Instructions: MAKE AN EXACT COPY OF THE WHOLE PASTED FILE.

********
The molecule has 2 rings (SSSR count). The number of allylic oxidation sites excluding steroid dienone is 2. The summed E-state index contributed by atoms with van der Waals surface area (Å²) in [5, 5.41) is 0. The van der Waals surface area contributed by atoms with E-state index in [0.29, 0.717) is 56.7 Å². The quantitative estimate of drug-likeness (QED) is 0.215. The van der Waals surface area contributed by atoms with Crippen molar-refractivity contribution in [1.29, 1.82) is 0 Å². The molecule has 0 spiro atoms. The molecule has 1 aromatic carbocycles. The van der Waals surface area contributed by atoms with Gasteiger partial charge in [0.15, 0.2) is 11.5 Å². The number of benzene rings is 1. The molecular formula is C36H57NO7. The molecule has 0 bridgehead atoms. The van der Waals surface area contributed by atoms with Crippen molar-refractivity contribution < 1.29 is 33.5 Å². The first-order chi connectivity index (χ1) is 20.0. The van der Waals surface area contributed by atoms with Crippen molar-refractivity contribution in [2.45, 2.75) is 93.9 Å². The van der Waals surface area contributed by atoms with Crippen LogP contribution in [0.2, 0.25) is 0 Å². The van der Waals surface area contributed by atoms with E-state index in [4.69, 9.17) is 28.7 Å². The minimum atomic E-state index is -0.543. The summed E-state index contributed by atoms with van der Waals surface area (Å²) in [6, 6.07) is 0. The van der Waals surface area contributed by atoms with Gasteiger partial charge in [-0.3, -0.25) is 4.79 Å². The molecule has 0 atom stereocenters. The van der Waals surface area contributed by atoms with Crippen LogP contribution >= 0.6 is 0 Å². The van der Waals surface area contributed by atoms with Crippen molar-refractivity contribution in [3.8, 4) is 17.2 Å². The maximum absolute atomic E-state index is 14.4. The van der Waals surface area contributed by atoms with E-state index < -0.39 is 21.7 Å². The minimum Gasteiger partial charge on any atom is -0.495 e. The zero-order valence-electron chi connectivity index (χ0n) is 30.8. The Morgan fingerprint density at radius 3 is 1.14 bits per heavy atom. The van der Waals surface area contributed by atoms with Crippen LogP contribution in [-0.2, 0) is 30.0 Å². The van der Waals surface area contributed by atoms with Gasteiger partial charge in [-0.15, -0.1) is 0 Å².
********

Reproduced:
The molecule has 2 rings (SSSR count). The number of allylic oxidation sites excluding steroid dienone is 2. The summed E-state index contributed by atoms with van der Waals surface area (Å²) in [5, 5.41) is 0. The van der Waals surface area contributed by atoms with E-state index in [0.29, 0.717) is 56.7 Å². The quantitative estimate of drug-likeness (QED) is 0.215. The van der Waals surface area contributed by atoms with Crippen molar-refractivity contribution in [1.29, 1.82) is 0 Å². The molecule has 0 spiro atoms. The molecule has 1 aromatic carbocycles. The van der Waals surface area contributed by atoms with Gasteiger partial charge in [0.15, 0.2) is 11.5 Å². The number of benzene rings is 1. The molecular formula is C36H57NO7. The molecule has 0 bridgehead atoms. The van der Waals surface area contributed by atoms with Crippen molar-refractivity contribution < 1.29 is 33.5 Å². The first-order chi connectivity index (χ1) is 20.0. The van der Waals surface area contributed by atoms with Crippen molar-refractivity contribution in [2.45, 2.75) is 93.9 Å². The van der Waals surface area contributed by atoms with Crippen LogP contribution in [0.2, 0.25) is 0 Å². The van der Waals surface area contributed by atoms with E-state index in [4.69, 9.17) is 28.7 Å². The minimum atomic E-state index is -0.543. The summed E-state index contributed by atoms with van der Waals surface area (Å²) in [6, 6.07) is 0. The van der Waals surface area contributed by atoms with Gasteiger partial charge in [-0.3, -0.25) is 4.79 Å². The molecule has 0 atom stereocenters. The van der Waals surface area contributed by atoms with Crippen LogP contribution >= 0.6 is 0 Å². The van der Waals surface area contributed by atoms with Crippen molar-refractivity contribution in [3.8, 4) is 17.2 Å². The maximum absolute atomic E-state index is 14.4. The van der Waals surface area contributed by atoms with E-state index < -0.39 is 21.7 Å². The minimum Gasteiger partial charge on any atom is -0.495 e. The zero-order valence-electron chi connectivity index (χ0n) is 30.8. The Morgan fingerprint density at radius 3 is 1.14 bits per heavy atom. The van der Waals surface area contributed by atoms with Crippen LogP contribution in [-0.2, 0) is 30.0 Å². The van der Waals surface area contributed by atoms with Gasteiger partial charge in [-0.15, -0.1) is 0 Å².